French magazine Madame Figaro has picked Eva Green for its July cover issue. Read the interview:
Paradoxical star, she conveys in spite of herself a very cinematographic mystery. Starring in a British miniseries, The Luminaries, the actress also longs for an eco-friendly life on an Irish farm.
During lockdown, Eva Green was in London, at home, then in Normandy, with her mother. We reach her by phone in the Alps, where she recharges herself, “walks and meditates” (“God lives in the mountains”, she assures us) before reaching Tuscany, where her sister, Joy, the another element of Marlène Jobert’s famous twins. Eva Green is still on the loose somewhere in the world, in Tanzania or Bhutan, where she goes hiking alone, or in New Zealand, where she filmed The Luminaries, a British mini-series set on the gold rush (soon to be released in France). Is she running away from her chronic anxiety? Or does she simply needs to confront strong emotions, saying she is “too shy and reserved, except in the screen”?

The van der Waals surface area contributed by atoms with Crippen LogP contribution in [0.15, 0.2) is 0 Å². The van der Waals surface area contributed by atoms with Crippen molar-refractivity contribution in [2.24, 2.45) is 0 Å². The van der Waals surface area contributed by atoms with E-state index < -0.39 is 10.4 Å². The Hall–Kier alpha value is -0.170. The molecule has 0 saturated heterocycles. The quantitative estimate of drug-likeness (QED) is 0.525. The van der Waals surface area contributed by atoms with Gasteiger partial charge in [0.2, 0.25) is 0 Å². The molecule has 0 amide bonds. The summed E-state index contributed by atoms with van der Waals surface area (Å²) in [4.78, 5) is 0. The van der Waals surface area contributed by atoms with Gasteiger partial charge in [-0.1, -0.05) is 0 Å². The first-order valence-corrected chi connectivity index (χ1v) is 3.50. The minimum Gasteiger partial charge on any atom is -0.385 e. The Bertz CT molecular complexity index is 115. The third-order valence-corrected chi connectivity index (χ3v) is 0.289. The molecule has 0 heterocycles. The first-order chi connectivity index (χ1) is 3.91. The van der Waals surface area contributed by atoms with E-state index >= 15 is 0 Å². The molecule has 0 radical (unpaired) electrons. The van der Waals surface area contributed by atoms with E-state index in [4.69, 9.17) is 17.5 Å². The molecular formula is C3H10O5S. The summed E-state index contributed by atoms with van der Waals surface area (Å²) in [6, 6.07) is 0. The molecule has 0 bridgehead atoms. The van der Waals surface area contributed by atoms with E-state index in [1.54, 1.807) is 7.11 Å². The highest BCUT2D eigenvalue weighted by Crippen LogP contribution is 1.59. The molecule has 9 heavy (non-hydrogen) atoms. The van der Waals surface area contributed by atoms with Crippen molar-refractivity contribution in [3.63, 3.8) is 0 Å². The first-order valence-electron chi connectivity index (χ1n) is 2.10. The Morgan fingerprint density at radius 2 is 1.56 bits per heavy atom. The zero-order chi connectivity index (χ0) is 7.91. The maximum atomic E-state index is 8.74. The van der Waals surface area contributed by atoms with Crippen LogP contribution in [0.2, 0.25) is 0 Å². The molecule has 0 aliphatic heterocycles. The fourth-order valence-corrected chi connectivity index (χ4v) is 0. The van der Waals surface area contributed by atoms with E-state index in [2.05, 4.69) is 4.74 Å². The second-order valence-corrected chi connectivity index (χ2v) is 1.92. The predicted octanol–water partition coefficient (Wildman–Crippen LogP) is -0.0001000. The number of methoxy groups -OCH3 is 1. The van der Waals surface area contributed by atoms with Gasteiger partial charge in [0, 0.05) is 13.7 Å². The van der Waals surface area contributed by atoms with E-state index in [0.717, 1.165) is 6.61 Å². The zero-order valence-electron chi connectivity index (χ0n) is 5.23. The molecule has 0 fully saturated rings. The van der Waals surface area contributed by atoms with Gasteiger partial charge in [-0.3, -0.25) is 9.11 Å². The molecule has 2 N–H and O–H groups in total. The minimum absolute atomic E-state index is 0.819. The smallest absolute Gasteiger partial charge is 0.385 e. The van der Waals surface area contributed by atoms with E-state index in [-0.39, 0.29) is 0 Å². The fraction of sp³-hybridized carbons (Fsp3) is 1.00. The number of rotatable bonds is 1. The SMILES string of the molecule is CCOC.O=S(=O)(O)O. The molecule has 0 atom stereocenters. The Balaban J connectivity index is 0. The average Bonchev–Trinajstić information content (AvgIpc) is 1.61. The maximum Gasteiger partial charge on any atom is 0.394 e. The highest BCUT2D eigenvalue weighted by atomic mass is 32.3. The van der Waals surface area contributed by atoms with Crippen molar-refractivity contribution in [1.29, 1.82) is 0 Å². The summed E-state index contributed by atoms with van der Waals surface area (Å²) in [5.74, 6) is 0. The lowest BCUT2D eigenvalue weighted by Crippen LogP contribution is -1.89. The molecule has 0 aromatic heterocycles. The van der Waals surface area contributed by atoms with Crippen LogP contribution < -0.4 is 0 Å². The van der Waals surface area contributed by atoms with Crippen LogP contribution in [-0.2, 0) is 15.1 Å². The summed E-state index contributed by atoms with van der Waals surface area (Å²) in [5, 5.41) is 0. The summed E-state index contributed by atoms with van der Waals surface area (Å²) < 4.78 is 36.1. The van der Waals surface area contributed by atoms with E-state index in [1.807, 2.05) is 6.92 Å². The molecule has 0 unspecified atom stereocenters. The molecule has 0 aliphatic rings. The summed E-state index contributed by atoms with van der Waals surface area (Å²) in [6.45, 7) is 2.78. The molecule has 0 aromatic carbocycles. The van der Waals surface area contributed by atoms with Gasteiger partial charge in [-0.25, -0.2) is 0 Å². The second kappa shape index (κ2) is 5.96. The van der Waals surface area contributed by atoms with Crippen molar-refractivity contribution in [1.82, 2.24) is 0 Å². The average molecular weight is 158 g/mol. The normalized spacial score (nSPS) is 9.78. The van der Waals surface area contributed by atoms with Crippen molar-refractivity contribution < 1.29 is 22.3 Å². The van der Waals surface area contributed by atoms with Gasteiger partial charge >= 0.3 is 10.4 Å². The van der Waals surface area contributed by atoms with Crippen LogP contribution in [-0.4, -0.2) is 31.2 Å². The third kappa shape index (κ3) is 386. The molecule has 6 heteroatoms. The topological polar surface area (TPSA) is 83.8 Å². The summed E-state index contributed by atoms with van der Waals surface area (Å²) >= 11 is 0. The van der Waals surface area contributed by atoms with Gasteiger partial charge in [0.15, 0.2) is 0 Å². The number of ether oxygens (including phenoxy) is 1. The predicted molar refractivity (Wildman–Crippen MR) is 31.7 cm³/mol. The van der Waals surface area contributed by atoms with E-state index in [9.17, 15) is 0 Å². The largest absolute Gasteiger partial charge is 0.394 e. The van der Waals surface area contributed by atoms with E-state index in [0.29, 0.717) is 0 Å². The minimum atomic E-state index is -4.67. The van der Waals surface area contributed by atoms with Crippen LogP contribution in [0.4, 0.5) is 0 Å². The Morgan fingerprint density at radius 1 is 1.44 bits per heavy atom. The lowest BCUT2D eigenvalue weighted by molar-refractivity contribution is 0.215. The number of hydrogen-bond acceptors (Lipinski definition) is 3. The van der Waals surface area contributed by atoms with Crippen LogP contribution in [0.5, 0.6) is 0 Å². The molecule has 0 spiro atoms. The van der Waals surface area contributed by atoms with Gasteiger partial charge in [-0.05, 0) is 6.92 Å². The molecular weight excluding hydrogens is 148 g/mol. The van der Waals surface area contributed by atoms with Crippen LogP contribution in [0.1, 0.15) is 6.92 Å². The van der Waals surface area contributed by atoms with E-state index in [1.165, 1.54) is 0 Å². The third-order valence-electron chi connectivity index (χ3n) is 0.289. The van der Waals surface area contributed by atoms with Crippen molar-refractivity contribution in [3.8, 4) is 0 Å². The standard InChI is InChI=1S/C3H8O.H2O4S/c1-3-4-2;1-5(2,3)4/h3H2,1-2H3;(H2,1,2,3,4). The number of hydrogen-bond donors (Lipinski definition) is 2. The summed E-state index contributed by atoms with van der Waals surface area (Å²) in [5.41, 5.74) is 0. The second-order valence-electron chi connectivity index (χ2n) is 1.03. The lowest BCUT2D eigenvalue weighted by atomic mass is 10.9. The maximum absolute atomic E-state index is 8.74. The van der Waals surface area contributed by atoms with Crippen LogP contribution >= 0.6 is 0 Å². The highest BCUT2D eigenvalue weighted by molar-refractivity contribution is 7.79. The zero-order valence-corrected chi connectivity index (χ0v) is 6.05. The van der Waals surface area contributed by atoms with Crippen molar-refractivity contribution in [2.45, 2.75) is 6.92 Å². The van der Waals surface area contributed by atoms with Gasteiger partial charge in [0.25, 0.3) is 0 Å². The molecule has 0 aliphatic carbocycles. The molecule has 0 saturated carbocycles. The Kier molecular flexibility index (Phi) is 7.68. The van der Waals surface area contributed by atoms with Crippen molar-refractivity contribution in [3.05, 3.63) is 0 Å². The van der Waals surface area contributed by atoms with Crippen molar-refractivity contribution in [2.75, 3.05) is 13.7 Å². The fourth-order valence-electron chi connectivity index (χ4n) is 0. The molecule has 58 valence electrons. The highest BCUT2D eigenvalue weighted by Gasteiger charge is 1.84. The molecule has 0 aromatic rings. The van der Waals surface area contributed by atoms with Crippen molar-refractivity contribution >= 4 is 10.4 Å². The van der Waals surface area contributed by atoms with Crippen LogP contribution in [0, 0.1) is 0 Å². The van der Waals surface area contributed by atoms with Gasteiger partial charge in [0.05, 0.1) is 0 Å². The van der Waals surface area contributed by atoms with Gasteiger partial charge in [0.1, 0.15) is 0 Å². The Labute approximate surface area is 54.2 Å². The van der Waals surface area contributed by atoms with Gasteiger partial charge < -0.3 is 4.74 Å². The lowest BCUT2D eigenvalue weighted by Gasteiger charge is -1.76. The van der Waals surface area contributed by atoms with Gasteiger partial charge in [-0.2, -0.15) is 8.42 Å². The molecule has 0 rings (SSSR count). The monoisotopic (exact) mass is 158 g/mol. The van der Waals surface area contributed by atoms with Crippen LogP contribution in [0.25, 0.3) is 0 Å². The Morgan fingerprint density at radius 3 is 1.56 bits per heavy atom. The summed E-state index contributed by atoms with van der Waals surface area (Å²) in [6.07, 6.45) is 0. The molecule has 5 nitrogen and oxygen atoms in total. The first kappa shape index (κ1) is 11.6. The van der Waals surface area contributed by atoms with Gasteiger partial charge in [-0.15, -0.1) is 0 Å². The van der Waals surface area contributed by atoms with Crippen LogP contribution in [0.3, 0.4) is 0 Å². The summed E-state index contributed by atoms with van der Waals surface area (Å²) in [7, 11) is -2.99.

A discreet muse
No one is more discreet and mysterious than this remarkable actress who dribbles into American films and disappears from the celebrity radars between two projects. Paradoxically, she switches from small independent films and Tim Burton’s blockbusters, whose she is the supposed gothic muse (they have done three films together). Eva Green does not squat red carpets , does not clutter the front rows of fashion shows and does not sell herself on any Instagram account. No one knows if she has a boyfriend , and no one wants to disturb the seeming quiet of her private life.